Where’s the money? | Inquirer Business

Where’s the money?

MSMEs anxious about where to get funds to carry on with their business
By: - Reporter / @neltayao
/ 05:02 AM April 24, 2020

Social media has spoken: Micro, small and medium enterprises (MSMEs) in the Philippines are still uncertain about their financial future, with many looking for ways to augment their resources as they also deal with the health and safety of their employees and loved ones.

That’s one key finding of a study by data sciences and management consulting company Cobena Business Analytics & Strategy, as presented in a social intelligence fact sheet titled “Flourish or perish: A glimpse into the experiences of Filipino MSMEs during the onset of the COVID-19 lockdown period.” The report presents an analysis of how MSMEs are dealing with the enhanced community quarantine (ECQ), based on online and social media data, which include search trends, search keywords, related search keywords and social media mentions.


Unsurprisingly, aside from the risk of getting exposed to the virus, the lack of financial resources was one of the main MSME-related challenges that surfaced in the study.


At the onset of the lockdown (week of March 16), searches about “how to apply for loans” and “how much can be loaned” were at the top of search queries, particularly for emergency loans and calamity loans. The number of searches peaked on March 19, which was around the time the Department of Labor and Employment introduced the COVID-19 Adjustment Measure Program, which would assist workers affected by the ECQ.

“In the midst of crisis, at a time when much of the public was worrying about health, safety and family, MSMEs seemed to have been at a loss on how to augment their financial resources,” Cobena’s report reads. “The increased number of searches related to loans are possibly due to enterprises realizing the detrimental effects of the quarantine within their business; thus the need for monetary support, especially for them to be able to pay expenses and support staff financially.” (To which the government, through the Department of Trade and Industry’s Small Business Corp., responded with a P1-B loan facility for MSMEs.)

Data were gathered from March 1 to 30, and “analyzed and thematized to infer the experiences of MSMEs to serve as the data-driven basis for interventions, and for further analysis, segmentation and enrichment” of the sector.

“There is a lot of value to be derived from analyzing the breadth and depth of digital data that is available in the public domain,” says Francis del Val, Cobena president and CEO. “Understanding consumer behavior online can provide us insights into their emotions and concerns: The fears and anxieties they are experiencing, particularly in this COVID situation.”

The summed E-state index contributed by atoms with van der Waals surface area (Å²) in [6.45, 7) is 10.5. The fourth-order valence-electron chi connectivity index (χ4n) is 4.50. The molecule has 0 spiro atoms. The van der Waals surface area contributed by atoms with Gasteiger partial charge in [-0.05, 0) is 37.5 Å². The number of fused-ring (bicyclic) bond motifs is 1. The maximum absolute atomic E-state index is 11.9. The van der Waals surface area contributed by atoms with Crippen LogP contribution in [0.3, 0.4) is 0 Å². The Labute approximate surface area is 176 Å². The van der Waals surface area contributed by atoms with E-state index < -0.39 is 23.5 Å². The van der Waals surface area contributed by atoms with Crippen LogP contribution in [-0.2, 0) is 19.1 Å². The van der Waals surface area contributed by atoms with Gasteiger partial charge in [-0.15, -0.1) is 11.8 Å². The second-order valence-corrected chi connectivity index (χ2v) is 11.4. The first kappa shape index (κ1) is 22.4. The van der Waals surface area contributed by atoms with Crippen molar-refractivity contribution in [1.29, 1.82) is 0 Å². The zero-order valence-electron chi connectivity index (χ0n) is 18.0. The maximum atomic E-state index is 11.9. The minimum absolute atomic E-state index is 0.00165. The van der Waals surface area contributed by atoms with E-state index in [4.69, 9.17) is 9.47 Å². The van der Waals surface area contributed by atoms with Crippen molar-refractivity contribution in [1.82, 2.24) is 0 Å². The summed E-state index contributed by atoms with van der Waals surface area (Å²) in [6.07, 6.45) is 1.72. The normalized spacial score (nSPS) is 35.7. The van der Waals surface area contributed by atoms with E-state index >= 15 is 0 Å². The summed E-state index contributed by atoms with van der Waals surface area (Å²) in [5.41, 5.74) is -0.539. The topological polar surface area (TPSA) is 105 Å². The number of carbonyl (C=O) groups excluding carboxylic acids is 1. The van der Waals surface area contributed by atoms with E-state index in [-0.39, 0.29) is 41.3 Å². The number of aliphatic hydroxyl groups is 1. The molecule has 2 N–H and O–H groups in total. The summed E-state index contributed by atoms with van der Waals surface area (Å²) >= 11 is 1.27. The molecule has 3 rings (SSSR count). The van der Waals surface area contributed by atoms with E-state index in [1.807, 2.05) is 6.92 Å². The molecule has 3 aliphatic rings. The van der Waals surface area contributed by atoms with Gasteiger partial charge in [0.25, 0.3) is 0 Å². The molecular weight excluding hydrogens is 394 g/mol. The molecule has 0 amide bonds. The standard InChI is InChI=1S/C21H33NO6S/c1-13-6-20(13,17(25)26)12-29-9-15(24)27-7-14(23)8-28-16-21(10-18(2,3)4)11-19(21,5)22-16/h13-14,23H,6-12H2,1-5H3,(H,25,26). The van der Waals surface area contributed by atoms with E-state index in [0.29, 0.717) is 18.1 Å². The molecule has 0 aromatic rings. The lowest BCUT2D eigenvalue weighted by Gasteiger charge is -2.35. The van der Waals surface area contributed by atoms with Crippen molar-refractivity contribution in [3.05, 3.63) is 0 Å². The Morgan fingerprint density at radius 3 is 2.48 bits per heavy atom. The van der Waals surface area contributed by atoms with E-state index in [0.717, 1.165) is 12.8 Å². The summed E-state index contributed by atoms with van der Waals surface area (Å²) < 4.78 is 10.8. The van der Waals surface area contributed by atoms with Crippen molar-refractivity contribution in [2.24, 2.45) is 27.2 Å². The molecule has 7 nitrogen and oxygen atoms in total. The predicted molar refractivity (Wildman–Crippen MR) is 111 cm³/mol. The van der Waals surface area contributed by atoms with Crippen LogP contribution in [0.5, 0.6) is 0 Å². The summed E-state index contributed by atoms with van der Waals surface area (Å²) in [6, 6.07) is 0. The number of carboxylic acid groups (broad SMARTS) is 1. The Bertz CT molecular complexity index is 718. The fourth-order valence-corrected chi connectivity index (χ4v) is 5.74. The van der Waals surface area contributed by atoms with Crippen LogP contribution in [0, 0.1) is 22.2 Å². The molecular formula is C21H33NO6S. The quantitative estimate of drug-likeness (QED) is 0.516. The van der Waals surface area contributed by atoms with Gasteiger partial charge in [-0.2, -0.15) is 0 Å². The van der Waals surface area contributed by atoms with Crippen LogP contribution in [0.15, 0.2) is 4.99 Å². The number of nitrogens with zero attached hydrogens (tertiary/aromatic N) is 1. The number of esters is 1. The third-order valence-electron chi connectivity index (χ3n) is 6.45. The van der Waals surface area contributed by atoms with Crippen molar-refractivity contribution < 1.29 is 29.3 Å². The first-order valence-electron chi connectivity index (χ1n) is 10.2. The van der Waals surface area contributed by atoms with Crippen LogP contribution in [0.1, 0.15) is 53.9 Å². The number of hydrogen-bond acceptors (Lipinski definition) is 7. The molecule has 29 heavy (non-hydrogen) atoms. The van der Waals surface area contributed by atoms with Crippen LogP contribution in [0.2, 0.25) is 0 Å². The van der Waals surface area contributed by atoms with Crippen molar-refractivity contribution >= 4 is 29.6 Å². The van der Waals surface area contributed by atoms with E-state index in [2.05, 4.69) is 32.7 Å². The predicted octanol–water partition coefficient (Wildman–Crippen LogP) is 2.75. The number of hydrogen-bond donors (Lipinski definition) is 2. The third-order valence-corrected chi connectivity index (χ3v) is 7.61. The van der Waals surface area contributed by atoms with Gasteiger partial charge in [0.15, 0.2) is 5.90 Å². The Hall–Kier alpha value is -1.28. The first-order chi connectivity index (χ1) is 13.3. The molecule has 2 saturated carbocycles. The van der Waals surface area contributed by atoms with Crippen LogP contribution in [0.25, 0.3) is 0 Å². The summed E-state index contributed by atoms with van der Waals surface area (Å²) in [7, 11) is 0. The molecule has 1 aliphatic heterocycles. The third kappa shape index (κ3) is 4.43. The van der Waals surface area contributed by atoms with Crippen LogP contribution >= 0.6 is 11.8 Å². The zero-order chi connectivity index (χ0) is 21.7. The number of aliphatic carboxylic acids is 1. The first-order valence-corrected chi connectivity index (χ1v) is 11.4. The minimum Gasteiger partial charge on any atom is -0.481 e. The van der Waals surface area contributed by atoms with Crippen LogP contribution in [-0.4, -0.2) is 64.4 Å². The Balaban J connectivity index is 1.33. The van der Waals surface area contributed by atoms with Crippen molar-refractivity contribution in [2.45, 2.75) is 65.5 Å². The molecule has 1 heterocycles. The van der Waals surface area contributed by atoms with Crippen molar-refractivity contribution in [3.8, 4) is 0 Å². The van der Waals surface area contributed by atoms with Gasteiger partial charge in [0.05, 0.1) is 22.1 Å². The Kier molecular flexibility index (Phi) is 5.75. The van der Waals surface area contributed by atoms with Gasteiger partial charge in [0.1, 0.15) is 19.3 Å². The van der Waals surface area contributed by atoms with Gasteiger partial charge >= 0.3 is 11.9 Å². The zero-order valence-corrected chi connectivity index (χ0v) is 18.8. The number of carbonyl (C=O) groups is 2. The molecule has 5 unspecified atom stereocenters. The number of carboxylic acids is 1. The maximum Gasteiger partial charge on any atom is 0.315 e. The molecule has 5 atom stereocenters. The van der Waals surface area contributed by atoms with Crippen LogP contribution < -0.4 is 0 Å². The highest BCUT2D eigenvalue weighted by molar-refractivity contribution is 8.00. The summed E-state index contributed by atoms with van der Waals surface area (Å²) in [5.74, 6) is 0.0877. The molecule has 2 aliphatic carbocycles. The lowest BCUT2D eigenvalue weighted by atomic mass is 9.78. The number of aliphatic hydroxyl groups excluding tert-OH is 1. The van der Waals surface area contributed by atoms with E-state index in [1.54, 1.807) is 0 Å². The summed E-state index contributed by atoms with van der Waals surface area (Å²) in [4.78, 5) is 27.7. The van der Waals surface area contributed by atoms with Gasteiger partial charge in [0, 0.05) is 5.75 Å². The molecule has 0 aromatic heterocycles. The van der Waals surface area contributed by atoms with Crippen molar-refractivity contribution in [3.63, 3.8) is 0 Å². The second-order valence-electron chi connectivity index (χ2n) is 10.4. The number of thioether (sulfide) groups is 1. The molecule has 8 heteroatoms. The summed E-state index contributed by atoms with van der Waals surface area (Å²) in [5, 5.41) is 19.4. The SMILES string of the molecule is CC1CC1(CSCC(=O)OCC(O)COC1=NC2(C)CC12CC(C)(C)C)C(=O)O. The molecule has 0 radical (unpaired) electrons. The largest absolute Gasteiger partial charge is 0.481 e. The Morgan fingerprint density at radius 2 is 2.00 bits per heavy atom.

The research also reveals that within the first two days of the ECQ, there was a surge in the number of mentions (over 28,000) businesses closing down or suspending operations. In the same period, confusion over the implementation of the ECQ was evident, given that top search queries were “enhanced community quarantine meaning,” “enhanced community quarantine guideline” and “what is enhanced community quarantine.”


By the second week of the ECQ, however, MSMEs “bayanihan” (community) spirit kicked in, the report says, as business owners tried to support each other through advice sent online. Videoconferencing tools became extremely relevant, with Zoom as the only application with a consistently rising search volume trend.

The same period also saw conversations about businesses shifting to more action-oriented topics, such as “regular compensation” and “emergency financial assistance,” Cobena’s report says.

The study even took a look at the most widely used emojis by MSMEs online, and found that the heart-shaped eye and telephone icons were the most popular, indicating the sector’s positivity, and that they remain accessible to their consumers by phone.

Given all these data, Cobena recommends that five key areas be addressed to help MSMEs—and the country’s economy—survive the pandemic. These are:

1) Personal safety. Given the current information overload, it is very important that the latest scientific studies are communicated to the public in a simple manner that would empower them to make the necessary steps to protect themselves.

2) Business expenses. Financial assistance for MSMEs to help keep their business afloat, help for their employees and supply chain partners so that the MSMEs can continue to make their products accessible to their customers.

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3) Employee welfare. Employees must still be able to get to and from their place of work and residence. Many employees are now displaced because they don’t have regular income and have been/ are at risk of being terminated because their employers can no longer afford to pay them because there are no revenues.

4) Consumer confidence. Consumer confidence is greatly affected and there is a lot of concern on when the lockdown will be lifted and when things will start to return to normal.

5) Business ethics. Consumers are mindful of the ethical/compassionate treatment that businesses are extending to their employees and consumers.

“To help MSMEs survive the enhanced community quarantine period, it is necessary to understand both the steps that they need to take in order to save their businesses and the gaps that hinder them from doing so. By looking into online search and social media data, informed decisions can be made to help ensure the needs of MSMEs are met,” says Pierre Samson, Cobena’s senior marketing technology and research specialist.

“Addressing these concerns proactively helps stakeholders better attend to the needs of the small- and medium-scale businesses in the country, who form the backbone of the Philippine economy,” Del Val adds.


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